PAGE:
Cross-chest lipoplasty and surgical excision for gynecomastia: a 10-year experience

Aesthet Surg J. May-Jun 2004;24(3):216-23. doi: 10.1016/j.asj.2004.03.005.


Background: Gynocomastia is a relatively common condition in men, with a reported overall incidence of 32% to 36% and as high as 65% among adolescent males in some series.

Objective: We reviewed the senior surgeon's experience over the past decade in the surgical treatment of gynecomastia using suction-assisted lipoplasty (SAL) with a cross-chest tunneling technique, performed alone or in combination with direct excision.

Methods: Thirty-four patients with gynecomastia were evaluated and treated surgically at the University of Texas Medical Branch in the past 10 years. Twelve were treated with cross-chest SAL alone, 16 with cross-chest SAL and direct excision, and 6 with direct excision. Infusion of wetting solution was performed with the use of a 2.0-mm cannula, through an access site at the medial border of the contralateral nipple-areolar complex. Next, a 4.0-mm Mercedes-tip (Byron/Mentor Corp., Santa Barbara, CA) cannula was tunneled across the sternum to liposuction the contralateral prepectoral fatty breast. Patients with composite fatty and glandular tissue first underwent SAL, then direct excision through a periareolar incision; those with only retroareolar glandular tissue underwent direct excision alone.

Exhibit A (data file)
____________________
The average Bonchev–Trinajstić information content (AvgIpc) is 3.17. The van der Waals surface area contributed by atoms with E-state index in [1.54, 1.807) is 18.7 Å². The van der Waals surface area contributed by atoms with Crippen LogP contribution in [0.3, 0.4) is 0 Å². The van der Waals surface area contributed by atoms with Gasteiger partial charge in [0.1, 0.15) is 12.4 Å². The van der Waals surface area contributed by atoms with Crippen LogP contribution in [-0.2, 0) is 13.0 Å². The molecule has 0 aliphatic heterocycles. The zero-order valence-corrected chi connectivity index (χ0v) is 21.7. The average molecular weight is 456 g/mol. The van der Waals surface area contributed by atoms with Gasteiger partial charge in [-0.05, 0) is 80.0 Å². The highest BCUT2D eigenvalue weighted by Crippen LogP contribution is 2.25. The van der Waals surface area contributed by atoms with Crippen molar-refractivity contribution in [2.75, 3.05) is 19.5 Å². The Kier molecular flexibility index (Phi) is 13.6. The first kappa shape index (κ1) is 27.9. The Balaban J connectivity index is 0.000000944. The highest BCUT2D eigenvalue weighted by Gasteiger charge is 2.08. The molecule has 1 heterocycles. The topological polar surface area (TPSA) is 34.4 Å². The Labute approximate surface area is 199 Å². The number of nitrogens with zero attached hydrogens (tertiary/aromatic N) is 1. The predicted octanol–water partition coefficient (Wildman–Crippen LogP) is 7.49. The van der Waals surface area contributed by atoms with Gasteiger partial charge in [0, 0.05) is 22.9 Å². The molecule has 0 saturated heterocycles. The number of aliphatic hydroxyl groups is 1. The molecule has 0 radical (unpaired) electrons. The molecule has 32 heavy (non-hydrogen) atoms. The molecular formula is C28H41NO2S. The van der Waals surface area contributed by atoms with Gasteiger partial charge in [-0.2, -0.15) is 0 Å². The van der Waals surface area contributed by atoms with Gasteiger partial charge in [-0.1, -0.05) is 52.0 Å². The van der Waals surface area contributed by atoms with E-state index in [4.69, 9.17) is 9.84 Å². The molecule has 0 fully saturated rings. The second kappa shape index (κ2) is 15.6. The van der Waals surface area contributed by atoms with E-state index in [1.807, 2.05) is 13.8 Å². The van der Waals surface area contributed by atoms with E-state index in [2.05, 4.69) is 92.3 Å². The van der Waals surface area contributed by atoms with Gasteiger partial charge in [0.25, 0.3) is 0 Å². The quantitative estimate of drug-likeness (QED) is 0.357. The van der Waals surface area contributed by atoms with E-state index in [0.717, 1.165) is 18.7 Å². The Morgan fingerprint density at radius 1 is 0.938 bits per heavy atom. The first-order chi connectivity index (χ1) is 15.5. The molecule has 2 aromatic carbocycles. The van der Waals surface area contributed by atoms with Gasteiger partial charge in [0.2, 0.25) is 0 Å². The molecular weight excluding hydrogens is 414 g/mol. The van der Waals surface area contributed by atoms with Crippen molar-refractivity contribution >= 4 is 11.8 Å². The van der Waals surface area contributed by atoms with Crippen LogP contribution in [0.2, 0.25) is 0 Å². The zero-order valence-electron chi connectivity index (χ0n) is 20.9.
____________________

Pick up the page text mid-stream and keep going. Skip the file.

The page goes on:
Results: All patients who underwent SAL alone or SAL combined with excision had satisfactory aesthetic results and no reported postoperative complications. In one patient who underwent excision alone, a hematoma developed.

Conclusions: Despite newer technologies, traditional SAL performed with a cross-chest technique and direct excision as indicated is a valuable approach that yields predictable success. This approach avoids scarring and offers a sculpted reduction of the retroareolar glandular and fatty elements, resulting in a natural, smooth breast contour.